There is a lot of tough news coming out about the Catholic Church accompanied by the clear sense that it will be getting worse before it gets better. Living on the internet too much — as many of us tend to — can get quite dark. That was one of the many reasons I was grateful for a 48-hour or so silent retreat where I tried to tune the deluge out. Not to escape it, but to remember the Christian call.
We’re called to be saints. The priest leading the retreat told the story of a sister he knew living in a dangerous part of the world where violence against Christians was not unknown. She knew she could be a martyr and longed for this, if it was God’s will for her.
When we read so many of the writings of saints, we read words from men and women who did not think of themselves as holy. They knew their sins and shortcomings. And they knew they were a legion among human beings. They looked at the cross and they saw the great love of God. They also saw that they crucified him.
I was thinking of all this — the crisis in the Church and our own falling short on sanctity (Do we even thirst for it, as he thirsts to save every soul?) as I was reading a book in which neither of these things ever come up directly. It’s called “Zero Hour for Gen X” (Encounter Books, $19.19) by Matthew Hennessey, an editor at the Wall Street Journal. It’s a rallying cry to people in their 40s and early 50s.
His thesis is, essentially: “This is the moment when members of Generation X should be setting the national agenda. We should be entering a period of social, political and cultural influence, if not control. We have the experience and the energy necessary to do the big jobs. We should be getting ready to steer the ship, but we are about to get swamped by a millennial wave that has already started crashing hard into the worlds of business, politics, entertainment, religion, dating, medicine and education.”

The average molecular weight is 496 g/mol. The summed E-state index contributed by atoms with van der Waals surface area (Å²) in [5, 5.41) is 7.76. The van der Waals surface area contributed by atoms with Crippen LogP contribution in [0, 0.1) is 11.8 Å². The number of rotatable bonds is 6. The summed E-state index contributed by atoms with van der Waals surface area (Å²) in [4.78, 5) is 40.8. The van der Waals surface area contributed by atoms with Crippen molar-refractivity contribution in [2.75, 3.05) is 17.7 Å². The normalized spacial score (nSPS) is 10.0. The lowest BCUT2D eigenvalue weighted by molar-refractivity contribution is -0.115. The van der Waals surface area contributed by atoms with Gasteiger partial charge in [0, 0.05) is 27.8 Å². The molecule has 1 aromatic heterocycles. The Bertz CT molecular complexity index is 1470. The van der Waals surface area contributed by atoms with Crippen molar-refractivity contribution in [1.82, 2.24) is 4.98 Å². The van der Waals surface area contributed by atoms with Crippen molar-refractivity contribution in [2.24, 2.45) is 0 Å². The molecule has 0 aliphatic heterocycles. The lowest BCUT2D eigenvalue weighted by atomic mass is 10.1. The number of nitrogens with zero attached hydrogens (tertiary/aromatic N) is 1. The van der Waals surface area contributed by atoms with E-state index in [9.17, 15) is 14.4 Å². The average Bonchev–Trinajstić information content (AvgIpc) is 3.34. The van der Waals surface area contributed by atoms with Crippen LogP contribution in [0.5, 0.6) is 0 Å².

He writes to his generation: “If we don’t act fast, the millennial wave is going to sweep Gen X overboard. We’re going to miss our moment, becoming nothing more than a demographic footnote of American history — the inconsequential, shade-strewn valley wedged between two enormous generational peaks.”
The nudge isn’t about pride so much as an examination of conscience. We are not on this earth forever, and perhaps most naturally — barring earlier health or other challenges and scares — the 40s and the early 50s are the points in our lives when this becomes clearest. You begin feeling your age and realizing how much of life has already passed by.
So: What are we doing with the time? This is a question for every baptized Christian, but think about this moment, this moment in need of leadership. The Church and the world need us to be saints, now. Again, yes, every one of us. But how about Gen Xers stepping up to the plate and being the example that is needed?
Hennessey points to Gen X because he is one, but also because it is a generation that can remember a day when we didn’t all live on our phones, among other things.
“In that memory,” he writes, “resides the hope of our collective redemption, the seed of a renewal that could stem the rot, decay, erosion, and collapse all around us.”
In a Catholic context, we remember the best of Pope St. John Paul II, who not only implored us to be not afraid (marching orders both Benedict XVI and Pope Francis have re-upped) but also seemed to live that same courage.
Now is the time.
Kathryn Jean Lopez is a senior fellow at the National Review Institute, editor-at-large of National Review and co-author of “How to Defend the Faith Without Raising Your Voice” (OSV, $17.95).